I felt awkward as an atheist attending a Christmas Eve service with my family. I used to be a dedicated Christian and delighted in religious gatherings. My family assured me that I would probably be the only non-believer in attendance. Looking around while everyone else bowed their heads, I found their theory incorrect as I made eye contact with several other attendees who were not participating in the prayer. As the service progressed, my new-found perspective lead me to this idea: Christianity contains a negative subtext to pull followers along. Let me explain.
The Christmas Eve pastor was young, quick and witty. He held the audience with a comedian’s stylings and exuded an aura of positivity. His words, however, spoke a largely opposite message:
“Without God, you are nothing. You can only be happy through Him.”
“You are powerless without God. He is in control of our destiny.”
The congregation thrived on his message and I heard echoes of approval. Why are people so willing to accept this pessimistic worldview that removes all personal control? What is the payoff of believing that God is in control of our futures and is necessary for personal happiness? I have two theories:
1. Believing that our destiny is out of our own control removes human responsibility. When a person believes that God is using them like a puppet in life, they are exempt from personal feelings of failure when success is not found. A lack of self-responsibility can act as a sort of emotional crutch; any failures are part of “God’s Plan” and do not fall on the head of the one actually failing. This can be a strong emotional motivator in hard times.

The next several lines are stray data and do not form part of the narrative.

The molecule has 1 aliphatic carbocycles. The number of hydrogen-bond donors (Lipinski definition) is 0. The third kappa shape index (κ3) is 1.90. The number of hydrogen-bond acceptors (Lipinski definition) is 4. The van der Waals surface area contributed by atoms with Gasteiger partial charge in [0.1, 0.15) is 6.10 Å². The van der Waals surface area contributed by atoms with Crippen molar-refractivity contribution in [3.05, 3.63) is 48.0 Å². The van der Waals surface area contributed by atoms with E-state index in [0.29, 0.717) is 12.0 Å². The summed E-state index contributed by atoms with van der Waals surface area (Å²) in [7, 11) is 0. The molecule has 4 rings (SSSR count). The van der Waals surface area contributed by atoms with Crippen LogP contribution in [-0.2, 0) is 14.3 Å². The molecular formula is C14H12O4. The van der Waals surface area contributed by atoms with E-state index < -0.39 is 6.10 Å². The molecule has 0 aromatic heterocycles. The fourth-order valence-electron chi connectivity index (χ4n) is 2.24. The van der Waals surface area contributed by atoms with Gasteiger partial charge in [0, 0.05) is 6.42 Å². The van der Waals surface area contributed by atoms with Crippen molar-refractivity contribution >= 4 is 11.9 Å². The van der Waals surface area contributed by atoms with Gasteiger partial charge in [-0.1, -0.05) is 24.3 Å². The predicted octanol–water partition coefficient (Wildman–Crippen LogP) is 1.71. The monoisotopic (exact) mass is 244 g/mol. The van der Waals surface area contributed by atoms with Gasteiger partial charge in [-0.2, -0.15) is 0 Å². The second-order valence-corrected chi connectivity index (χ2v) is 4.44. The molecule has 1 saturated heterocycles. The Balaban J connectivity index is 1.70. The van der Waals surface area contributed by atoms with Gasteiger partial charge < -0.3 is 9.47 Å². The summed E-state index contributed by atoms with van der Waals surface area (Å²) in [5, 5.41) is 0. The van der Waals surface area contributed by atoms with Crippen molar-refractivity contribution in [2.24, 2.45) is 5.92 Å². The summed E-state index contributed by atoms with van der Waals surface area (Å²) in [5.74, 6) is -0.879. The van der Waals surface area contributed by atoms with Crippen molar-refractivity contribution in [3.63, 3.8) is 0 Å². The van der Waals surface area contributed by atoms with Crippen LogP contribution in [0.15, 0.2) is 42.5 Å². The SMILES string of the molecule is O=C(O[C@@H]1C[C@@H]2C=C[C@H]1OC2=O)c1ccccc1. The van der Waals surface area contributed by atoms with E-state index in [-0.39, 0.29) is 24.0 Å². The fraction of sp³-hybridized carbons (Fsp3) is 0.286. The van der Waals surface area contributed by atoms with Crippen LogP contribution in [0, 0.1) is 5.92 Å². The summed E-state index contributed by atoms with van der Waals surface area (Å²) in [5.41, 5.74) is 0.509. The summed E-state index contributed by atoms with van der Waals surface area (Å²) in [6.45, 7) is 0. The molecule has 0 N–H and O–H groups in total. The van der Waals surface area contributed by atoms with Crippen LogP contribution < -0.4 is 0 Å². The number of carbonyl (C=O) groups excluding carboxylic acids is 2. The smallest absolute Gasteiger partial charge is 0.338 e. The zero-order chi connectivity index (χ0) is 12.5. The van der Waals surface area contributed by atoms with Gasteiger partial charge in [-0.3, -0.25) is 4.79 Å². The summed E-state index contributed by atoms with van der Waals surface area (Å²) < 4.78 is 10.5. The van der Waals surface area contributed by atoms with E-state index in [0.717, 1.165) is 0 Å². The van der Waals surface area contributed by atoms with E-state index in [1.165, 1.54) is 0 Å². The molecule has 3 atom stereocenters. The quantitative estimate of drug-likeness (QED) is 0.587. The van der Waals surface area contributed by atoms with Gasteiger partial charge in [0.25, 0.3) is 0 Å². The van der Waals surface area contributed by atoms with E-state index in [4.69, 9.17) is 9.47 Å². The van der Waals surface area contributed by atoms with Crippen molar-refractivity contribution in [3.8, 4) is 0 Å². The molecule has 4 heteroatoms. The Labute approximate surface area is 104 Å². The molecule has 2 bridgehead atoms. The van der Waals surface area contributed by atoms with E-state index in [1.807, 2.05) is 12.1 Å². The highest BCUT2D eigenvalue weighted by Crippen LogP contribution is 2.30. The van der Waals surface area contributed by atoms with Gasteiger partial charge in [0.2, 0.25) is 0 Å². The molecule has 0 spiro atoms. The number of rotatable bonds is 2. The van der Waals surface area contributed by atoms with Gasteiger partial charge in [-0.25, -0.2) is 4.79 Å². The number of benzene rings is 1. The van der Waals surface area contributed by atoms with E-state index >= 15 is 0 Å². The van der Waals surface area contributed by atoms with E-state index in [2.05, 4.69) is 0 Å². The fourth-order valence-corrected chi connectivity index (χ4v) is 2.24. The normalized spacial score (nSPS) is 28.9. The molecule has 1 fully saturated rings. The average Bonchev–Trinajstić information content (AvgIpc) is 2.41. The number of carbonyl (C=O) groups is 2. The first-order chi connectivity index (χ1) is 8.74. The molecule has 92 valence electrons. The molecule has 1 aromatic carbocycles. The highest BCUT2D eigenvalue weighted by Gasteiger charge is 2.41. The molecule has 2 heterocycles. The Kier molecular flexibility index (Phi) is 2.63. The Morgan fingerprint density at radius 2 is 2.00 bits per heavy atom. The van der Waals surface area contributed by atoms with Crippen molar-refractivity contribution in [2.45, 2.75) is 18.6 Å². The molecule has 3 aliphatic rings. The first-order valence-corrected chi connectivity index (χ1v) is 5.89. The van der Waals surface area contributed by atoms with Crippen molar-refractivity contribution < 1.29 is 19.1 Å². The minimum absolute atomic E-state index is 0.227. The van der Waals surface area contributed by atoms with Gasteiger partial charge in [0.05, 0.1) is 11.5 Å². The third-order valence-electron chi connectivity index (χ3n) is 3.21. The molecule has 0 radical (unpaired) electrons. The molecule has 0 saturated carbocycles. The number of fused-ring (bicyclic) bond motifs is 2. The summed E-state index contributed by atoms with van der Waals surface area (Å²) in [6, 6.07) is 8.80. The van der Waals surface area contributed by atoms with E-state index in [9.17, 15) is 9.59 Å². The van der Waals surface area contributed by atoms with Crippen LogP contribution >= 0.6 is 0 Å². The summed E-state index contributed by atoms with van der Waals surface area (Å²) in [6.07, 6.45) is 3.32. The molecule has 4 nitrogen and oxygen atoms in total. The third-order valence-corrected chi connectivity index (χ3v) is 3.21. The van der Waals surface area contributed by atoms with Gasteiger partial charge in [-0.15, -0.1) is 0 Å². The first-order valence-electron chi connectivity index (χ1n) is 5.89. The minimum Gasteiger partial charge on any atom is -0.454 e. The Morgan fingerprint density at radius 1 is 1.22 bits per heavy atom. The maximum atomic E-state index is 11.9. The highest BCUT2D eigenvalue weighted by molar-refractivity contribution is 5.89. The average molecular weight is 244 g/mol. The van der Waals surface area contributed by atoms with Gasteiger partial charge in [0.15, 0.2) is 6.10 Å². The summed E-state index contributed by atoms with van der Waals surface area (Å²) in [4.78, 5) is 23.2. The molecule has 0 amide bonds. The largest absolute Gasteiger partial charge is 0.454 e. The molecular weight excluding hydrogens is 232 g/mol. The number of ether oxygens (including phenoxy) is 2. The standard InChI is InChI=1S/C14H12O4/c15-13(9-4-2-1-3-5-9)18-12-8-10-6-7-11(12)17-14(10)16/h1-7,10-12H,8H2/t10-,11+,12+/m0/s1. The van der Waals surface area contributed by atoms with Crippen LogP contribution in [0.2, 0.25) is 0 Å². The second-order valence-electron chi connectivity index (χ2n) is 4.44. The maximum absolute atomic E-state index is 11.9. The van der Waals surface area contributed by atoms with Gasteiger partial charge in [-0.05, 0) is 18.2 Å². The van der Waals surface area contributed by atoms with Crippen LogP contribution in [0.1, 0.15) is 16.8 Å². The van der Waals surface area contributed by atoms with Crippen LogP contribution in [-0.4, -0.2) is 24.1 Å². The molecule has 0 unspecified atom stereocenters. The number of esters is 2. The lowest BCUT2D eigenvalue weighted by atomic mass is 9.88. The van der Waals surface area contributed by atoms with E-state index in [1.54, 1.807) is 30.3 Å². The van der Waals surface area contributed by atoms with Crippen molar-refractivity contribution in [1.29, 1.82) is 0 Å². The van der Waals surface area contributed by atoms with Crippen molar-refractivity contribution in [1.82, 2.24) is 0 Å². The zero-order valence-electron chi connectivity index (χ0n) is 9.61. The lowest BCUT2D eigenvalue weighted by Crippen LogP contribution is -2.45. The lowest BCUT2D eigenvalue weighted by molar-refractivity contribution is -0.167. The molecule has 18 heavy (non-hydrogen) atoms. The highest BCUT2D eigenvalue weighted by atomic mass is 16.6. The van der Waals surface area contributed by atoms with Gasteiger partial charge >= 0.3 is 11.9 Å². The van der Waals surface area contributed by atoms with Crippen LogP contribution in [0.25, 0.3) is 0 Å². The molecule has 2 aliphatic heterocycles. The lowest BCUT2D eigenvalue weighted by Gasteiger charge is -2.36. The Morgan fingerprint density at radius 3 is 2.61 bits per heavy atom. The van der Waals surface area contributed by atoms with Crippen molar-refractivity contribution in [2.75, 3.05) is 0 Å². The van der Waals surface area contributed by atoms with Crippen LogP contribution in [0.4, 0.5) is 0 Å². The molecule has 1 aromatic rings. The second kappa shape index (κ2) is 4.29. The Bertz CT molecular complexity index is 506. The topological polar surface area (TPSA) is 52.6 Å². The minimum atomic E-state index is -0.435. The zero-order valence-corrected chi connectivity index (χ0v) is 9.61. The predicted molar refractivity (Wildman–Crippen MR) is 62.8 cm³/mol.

2. Believing that God is necessary for personal happiness aids religion because it implies that one would be less happy sans religion. This promotes feelings of communal well-being in the congregation and allows people to believe that those outside the church lack their level of happiness. It allows for societal walls to be drawn between those that God has blessed with his happiness and those that he has not.
The service ended and I went home with my family. I walked into the cold, bitter air and was struck by a gust of anger as I realized what I had just witnessed. A man, no older than 30 years old, stood in front of hundreds of people and delivered a highly negative message: You have no inherent value without the help of a divine ghost. I say fuck that. Life is short and is what you make of it. We are very much in control of our destinies and happiness can be found in a plethora of ways. The world is truly our oyster and the church preaches the opposite. How is it that the church’s negative message is so much more popular than the positive message that reality really contains? Why are people so eager to hand off responsibility but shy to take initiative and find out what truly makes them happy? I am sick of religions replacing rational thought, but I am furious when they put people down simply to increase the congregation’s reliance.